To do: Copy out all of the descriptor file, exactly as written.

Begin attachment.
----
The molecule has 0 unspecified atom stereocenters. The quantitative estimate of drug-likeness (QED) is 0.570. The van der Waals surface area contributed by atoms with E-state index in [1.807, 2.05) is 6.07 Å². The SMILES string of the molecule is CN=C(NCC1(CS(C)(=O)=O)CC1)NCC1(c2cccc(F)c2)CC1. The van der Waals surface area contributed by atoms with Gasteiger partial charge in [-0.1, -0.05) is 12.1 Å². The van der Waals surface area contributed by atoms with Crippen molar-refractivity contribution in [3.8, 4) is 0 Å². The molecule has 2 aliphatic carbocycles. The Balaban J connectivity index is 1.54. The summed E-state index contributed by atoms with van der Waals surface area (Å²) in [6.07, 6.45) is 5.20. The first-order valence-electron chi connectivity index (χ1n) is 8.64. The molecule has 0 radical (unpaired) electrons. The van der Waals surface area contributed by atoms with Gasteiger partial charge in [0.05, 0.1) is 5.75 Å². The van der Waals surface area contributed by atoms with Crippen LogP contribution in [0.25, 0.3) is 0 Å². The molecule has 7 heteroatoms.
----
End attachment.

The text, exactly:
The molecule has 0 unspecified atom stereocenters. The quantitative estimate of drug-likeness (QED) is 0.570. The van der Waals surface area contributed by atoms with E-state index in [1.807, 2.05) is 6.07 Å². The SMILES string of the molecule is CN=C(NCC1(CS(C)(=O)=O)CC1)NCC1(c2cccc(F)c2)CC1. The van der Waals surface area contributed by atoms with Gasteiger partial charge in [-0.1, -0.05) is 12.1 Å². The van der Waals surface area contributed by atoms with Crippen molar-refractivity contribution in [3.8, 4) is 0 Å². The molecule has 2 aliphatic carbocycles. The Balaban J connectivity index is 1.54. The summed E-state index contributed by atoms with van der Waals surface area (Å²) in [6.07, 6.45) is 5.20. The first-order valence-electron chi connectivity index (χ1n) is 8.64. The molecule has 0 radical (unpaired) electrons. The van der Waals surface area contributed by atoms with Gasteiger partial charge in [0.05, 0.1) is 5.75 Å². The van der Waals surface area contributed by atoms with Crippen LogP contribution in [0.25, 0.3) is 0 Å². The molecule has 7 heteroatoms.